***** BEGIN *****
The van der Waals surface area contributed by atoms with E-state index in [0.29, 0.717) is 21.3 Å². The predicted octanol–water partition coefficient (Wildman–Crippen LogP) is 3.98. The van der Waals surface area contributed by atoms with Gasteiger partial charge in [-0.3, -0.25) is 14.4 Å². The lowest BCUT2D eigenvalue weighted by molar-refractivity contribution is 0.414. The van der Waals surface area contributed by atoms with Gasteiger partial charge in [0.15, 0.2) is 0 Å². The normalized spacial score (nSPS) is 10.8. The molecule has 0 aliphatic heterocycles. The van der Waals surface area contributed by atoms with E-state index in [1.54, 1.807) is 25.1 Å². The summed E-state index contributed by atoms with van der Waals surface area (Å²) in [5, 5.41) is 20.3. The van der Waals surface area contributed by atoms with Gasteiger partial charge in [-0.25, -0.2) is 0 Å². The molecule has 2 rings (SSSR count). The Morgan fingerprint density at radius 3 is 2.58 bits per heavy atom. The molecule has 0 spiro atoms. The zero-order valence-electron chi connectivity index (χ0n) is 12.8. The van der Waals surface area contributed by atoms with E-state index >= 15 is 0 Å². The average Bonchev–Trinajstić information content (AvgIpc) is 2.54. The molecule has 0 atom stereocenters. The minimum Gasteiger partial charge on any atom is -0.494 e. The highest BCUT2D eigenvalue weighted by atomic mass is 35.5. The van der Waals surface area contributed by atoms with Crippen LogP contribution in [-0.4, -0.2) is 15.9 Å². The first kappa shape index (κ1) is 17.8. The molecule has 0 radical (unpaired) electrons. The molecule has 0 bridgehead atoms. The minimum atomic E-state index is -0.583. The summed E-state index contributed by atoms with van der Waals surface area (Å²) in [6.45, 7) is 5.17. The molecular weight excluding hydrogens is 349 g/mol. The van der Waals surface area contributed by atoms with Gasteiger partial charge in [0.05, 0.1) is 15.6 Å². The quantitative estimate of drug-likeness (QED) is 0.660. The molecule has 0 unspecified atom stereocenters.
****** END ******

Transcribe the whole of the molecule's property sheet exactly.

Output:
The van der Waals surface area contributed by atoms with E-state index in [0.29, 0.717) is 21.3 Å². The predicted octanol–water partition coefficient (Wildman–Crippen LogP) is 3.98. The van der Waals surface area contributed by atoms with Gasteiger partial charge in [-0.3, -0.25) is 14.4 Å². The lowest BCUT2D eigenvalue weighted by molar-refractivity contribution is 0.414. The van der Waals surface area contributed by atoms with Gasteiger partial charge in [0.15, 0.2) is 0 Å². The normalized spacial score (nSPS) is 10.8. The molecule has 0 aliphatic heterocycles. The van der Waals surface area contributed by atoms with E-state index in [1.54, 1.807) is 25.1 Å². The summed E-state index contributed by atoms with van der Waals surface area (Å²) in [5, 5.41) is 20.3. The van der Waals surface area contributed by atoms with Gasteiger partial charge in [-0.25, -0.2) is 0 Å². The molecule has 2 rings (SSSR count). The Morgan fingerprint density at radius 3 is 2.58 bits per heavy atom. The molecule has 0 spiro atoms. The zero-order valence-electron chi connectivity index (χ0n) is 12.8. The van der Waals surface area contributed by atoms with E-state index >= 15 is 0 Å². The average Bonchev–Trinajstić information content (AvgIpc) is 2.54. The molecule has 0 atom stereocenters. The minimum Gasteiger partial charge on any atom is -0.494 e. The highest BCUT2D eigenvalue weighted by atomic mass is 35.5. The van der Waals surface area contributed by atoms with Crippen LogP contribution in [-0.4, -0.2) is 15.9 Å². The first kappa shape index (κ1) is 17.8. The molecule has 0 radical (unpaired) electrons. The molecule has 0 bridgehead atoms. The minimum atomic E-state index is -0.583. The summed E-state index contributed by atoms with van der Waals surface area (Å²) in [6.45, 7) is 5.17. The molecular weight excluding hydrogens is 349 g/mol. The van der Waals surface area contributed by atoms with Gasteiger partial charge in [0.05, 0.1) is 15.6 Å². The quantitative estimate of drug-likeness (QED) is 0.660. The molecule has 0 unspecified atom stereocenters.